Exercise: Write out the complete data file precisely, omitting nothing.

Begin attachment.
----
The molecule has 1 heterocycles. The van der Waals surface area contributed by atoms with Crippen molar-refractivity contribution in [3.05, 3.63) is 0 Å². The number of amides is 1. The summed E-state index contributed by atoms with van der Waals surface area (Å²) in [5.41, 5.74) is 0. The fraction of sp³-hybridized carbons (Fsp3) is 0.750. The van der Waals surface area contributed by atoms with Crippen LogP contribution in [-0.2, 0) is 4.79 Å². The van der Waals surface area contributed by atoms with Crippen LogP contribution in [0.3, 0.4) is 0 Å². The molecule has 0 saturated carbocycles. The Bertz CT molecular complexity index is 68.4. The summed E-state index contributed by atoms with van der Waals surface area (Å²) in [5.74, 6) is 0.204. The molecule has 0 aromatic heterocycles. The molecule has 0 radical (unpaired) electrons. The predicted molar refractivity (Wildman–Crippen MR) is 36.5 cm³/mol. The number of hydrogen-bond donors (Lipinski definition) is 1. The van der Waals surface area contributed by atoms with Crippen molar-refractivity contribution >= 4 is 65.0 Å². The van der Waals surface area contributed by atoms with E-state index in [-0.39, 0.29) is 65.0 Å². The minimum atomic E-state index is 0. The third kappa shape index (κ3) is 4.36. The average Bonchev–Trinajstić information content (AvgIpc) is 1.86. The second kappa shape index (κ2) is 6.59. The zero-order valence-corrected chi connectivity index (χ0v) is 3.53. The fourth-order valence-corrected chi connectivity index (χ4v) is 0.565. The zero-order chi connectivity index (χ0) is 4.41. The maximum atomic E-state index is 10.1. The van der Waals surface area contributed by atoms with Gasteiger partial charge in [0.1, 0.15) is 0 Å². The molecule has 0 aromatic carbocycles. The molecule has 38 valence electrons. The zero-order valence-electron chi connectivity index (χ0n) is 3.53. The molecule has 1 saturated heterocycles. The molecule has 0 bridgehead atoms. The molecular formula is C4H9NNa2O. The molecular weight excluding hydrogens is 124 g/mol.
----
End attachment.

The molecule has 1 heterocycles. The van der Waals surface area contributed by atoms with Crippen molar-refractivity contribution in [3.05, 3.63) is 0 Å². The number of amides is 1. The summed E-state index contributed by atoms with van der Waals surface area (Å²) in [5.41, 5.74) is 0. The fraction of sp³-hybridized carbons (Fsp3) is 0.750. The van der Waals surface area contributed by atoms with Crippen LogP contribution in [-0.2, 0) is 4.79 Å². The van der Waals surface area contributed by atoms with Crippen LogP contribution in [0.3, 0.4) is 0 Å². The molecule has 0 saturated carbocycles. The Bertz CT molecular complexity index is 68.4. The summed E-state index contributed by atoms with van der Waals surface area (Å²) in [5.74, 6) is 0.204. The molecule has 0 aromatic heterocycles. The molecule has 0 radical (unpaired) electrons. The predicted molar refractivity (Wildman–Crippen MR) is 36.5 cm³/mol. The number of hydrogen-bond donors (Lipinski definition) is 1. The van der Waals surface area contributed by atoms with Crippen molar-refractivity contribution >= 4 is 65.0 Å². The van der Waals surface area contributed by atoms with E-state index in [-0.39, 0.29) is 65.0 Å². The minimum atomic E-state index is 0. The third kappa shape index (κ3) is 4.36. The average Bonchev–Trinajstić information content (AvgIpc) is 1.86. The second kappa shape index (κ2) is 6.59. The zero-order valence-corrected chi connectivity index (χ0v) is 3.53. The fourth-order valence-corrected chi connectivity index (χ4v) is 0.565. The zero-order chi connectivity index (χ0) is 4.41. The maximum atomic E-state index is 10.1. The van der Waals surface area contributed by atoms with Gasteiger partial charge in [0.1, 0.15) is 0 Å². The molecule has 0 aromatic carbocycles. The molecule has 38 valence electrons. The zero-order valence-electron chi connectivity index (χ0n) is 3.53. The molecule has 1 saturated heterocycles. The molecule has 0 bridgehead atoms. The molecular formula is C4H9NNa2O. The molecular weight excluding hydrogens is 124 g/mol.